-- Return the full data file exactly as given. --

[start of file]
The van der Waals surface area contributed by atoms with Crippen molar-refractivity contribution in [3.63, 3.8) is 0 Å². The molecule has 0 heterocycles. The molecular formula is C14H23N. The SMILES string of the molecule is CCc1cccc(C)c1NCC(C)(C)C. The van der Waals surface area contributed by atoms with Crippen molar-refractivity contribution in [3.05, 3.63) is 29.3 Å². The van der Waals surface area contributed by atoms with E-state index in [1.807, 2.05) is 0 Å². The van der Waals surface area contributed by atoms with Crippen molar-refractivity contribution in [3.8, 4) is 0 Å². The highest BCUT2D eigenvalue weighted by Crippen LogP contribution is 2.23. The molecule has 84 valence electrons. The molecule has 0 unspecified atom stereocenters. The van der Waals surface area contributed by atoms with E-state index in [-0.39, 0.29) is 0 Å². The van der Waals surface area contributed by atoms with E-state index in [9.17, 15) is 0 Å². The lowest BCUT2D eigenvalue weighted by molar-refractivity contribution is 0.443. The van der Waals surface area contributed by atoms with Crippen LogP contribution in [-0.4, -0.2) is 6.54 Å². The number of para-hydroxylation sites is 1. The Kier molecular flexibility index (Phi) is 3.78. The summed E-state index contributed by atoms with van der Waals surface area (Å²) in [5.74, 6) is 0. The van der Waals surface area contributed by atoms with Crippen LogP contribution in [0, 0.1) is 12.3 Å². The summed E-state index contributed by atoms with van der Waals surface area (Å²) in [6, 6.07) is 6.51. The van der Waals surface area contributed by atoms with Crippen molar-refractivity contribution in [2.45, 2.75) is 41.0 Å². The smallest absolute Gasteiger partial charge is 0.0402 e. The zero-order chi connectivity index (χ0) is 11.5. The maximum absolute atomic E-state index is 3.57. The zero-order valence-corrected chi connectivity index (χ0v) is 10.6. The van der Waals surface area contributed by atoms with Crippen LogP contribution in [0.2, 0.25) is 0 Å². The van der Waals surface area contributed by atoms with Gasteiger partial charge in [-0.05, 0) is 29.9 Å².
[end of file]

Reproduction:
The van der Waals surface area contributed by atoms with Crippen molar-refractivity contribution in [3.63, 3.8) is 0 Å². The molecule has 0 heterocycles. The molecular formula is C14H23N. The SMILES string of the molecule is CCc1cccc(C)c1NCC(C)(C)C. The van der Waals surface area contributed by atoms with Crippen molar-refractivity contribution in [3.05, 3.63) is 29.3 Å². The van der Waals surface area contributed by atoms with E-state index in [1.807, 2.05) is 0 Å². The van der Waals surface area contributed by atoms with Crippen molar-refractivity contribution in [3.8, 4) is 0 Å². The highest BCUT2D eigenvalue weighted by Crippen LogP contribution is 2.23. The molecule has 84 valence electrons. The molecule has 0 unspecified atom stereocenters. The van der Waals surface area contributed by atoms with E-state index in [-0.39, 0.29) is 0 Å². The van der Waals surface area contributed by atoms with E-state index in [9.17, 15) is 0 Å². The lowest BCUT2D eigenvalue weighted by molar-refractivity contribution is 0.443. The van der Waals surface area contributed by atoms with Crippen LogP contribution in [-0.4, -0.2) is 6.54 Å². The number of para-hydroxylation sites is 1. The Kier molecular flexibility index (Phi) is 3.78. The summed E-state index contributed by atoms with van der Waals surface area (Å²) in [5.74, 6) is 0. The van der Waals surface area contributed by atoms with Crippen LogP contribution in [0, 0.1) is 12.3 Å². The summed E-state index contributed by atoms with van der Waals surface area (Å²) in [6, 6.07) is 6.51. The van der Waals surface area contributed by atoms with Crippen molar-refractivity contribution in [2.45, 2.75) is 41.0 Å². The smallest absolute Gasteiger partial charge is 0.0402 e. The zero-order chi connectivity index (χ0) is 11.5. The maximum absolute atomic E-state index is 3.57. The zero-order valence-corrected chi connectivity index (χ0v) is 10.6. The van der Waals surface area contributed by atoms with Crippen LogP contribution in [0.2, 0.25) is 0 Å². The van der Waals surface area contributed by atoms with Gasteiger partial charge in [-0.05, 0) is 29.9 Å².